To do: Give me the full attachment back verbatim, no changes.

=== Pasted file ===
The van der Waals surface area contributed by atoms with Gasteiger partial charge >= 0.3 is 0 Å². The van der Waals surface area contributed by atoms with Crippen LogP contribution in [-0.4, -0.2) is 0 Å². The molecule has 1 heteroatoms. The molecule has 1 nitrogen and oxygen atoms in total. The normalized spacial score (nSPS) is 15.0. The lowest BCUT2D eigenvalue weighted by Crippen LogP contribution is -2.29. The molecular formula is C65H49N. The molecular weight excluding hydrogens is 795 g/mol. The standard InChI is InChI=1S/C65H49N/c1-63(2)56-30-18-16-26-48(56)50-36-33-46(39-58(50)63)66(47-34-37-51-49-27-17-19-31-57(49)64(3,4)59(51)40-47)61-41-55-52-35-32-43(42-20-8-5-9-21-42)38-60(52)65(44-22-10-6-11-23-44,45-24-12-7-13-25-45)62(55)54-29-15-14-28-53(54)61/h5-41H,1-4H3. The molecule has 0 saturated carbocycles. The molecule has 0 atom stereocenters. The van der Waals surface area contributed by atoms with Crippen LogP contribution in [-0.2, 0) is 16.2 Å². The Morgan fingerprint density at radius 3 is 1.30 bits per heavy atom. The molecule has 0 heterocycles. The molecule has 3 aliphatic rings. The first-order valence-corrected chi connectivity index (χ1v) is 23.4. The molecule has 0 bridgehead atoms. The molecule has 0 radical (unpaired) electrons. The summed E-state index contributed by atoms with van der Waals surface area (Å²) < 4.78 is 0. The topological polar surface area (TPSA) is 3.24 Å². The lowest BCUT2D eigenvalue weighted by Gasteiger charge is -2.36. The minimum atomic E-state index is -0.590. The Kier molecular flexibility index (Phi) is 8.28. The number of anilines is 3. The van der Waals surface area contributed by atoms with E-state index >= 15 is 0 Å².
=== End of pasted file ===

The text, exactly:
The van der Waals surface area contributed by atoms with Gasteiger partial charge >= 0.3 is 0 Å². The van der Waals surface area contributed by atoms with Crippen LogP contribution in [-0.4, -0.2) is 0 Å². The molecule has 1 heteroatoms. The molecule has 1 nitrogen and oxygen atoms in total. The normalized spacial score (nSPS) is 15.0. The lowest BCUT2D eigenvalue weighted by Crippen LogP contribution is -2.29. The molecular formula is C65H49N. The molecular weight excluding hydrogens is 795 g/mol. The standard InChI is InChI=1S/C65H49N/c1-63(2)56-30-18-16-26-48(56)50-36-33-46(39-58(50)63)66(47-34-37-51-49-27-17-19-31-57(49)64(3,4)59(51)40-47)61-41-55-52-35-32-43(42-20-8-5-9-21-42)38-60(52)65(44-22-10-6-11-23-44,45-24-12-7-13-25-45)62(55)54-29-15-14-28-53(54)61/h5-41H,1-4H3. The molecule has 0 saturated carbocycles. The molecule has 0 atom stereocenters. The van der Waals surface area contributed by atoms with Crippen LogP contribution in [-0.2, 0) is 16.2 Å². The Morgan fingerprint density at radius 3 is 1.30 bits per heavy atom. The molecule has 0 heterocycles. The molecule has 3 aliphatic rings. The first-order valence-corrected chi connectivity index (χ1v) is 23.4. The molecule has 0 bridgehead atoms. The molecule has 0 radical (unpaired) electrons. The summed E-state index contributed by atoms with van der Waals surface area (Å²) < 4.78 is 0. The topological polar surface area (TPSA) is 3.24 Å². The lowest BCUT2D eigenvalue weighted by Gasteiger charge is -2.36. The minimum atomic E-state index is -0.590. The Kier molecular flexibility index (Phi) is 8.28. The number of anilines is 3. The van der Waals surface area contributed by atoms with E-state index >= 15 is 0 Å².